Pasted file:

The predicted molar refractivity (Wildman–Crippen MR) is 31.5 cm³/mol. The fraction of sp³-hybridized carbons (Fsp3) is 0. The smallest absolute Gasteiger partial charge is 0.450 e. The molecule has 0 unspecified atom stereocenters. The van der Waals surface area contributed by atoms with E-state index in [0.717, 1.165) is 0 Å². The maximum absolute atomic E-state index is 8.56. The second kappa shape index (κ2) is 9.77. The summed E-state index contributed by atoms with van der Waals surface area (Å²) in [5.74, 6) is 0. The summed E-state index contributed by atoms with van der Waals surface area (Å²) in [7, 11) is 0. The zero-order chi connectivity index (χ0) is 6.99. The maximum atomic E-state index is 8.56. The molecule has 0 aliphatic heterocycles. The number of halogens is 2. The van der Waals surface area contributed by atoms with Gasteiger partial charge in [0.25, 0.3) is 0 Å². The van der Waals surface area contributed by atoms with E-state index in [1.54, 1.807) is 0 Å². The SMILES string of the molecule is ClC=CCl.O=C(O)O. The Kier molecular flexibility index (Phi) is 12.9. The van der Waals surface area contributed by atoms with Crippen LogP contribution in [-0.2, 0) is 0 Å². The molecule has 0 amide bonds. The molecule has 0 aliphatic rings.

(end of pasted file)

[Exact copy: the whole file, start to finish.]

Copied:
The predicted molar refractivity (Wildman–Crippen MR) is 31.5 cm³/mol. The fraction of sp³-hybridized carbons (Fsp3) is 0. The smallest absolute Gasteiger partial charge is 0.450 e. The molecule has 0 unspecified atom stereocenters. The van der Waals surface area contributed by atoms with E-state index in [0.717, 1.165) is 0 Å². The maximum absolute atomic E-state index is 8.56. The second kappa shape index (κ2) is 9.77. The summed E-state index contributed by atoms with van der Waals surface area (Å²) in [5.74, 6) is 0. The summed E-state index contributed by atoms with van der Waals surface area (Å²) in [7, 11) is 0. The zero-order chi connectivity index (χ0) is 6.99. The maximum atomic E-state index is 8.56. The molecule has 0 aliphatic heterocycles. The number of halogens is 2. The van der Waals surface area contributed by atoms with Gasteiger partial charge in [0.25, 0.3) is 0 Å². The van der Waals surface area contributed by atoms with E-state index in [1.54, 1.807) is 0 Å². The SMILES string of the molecule is ClC=CCl.O=C(O)O. The Kier molecular flexibility index (Phi) is 12.9. The van der Waals surface area contributed by atoms with Crippen LogP contribution in [-0.2, 0) is 0 Å². The molecule has 0 amide bonds. The molecule has 0 aliphatic rings.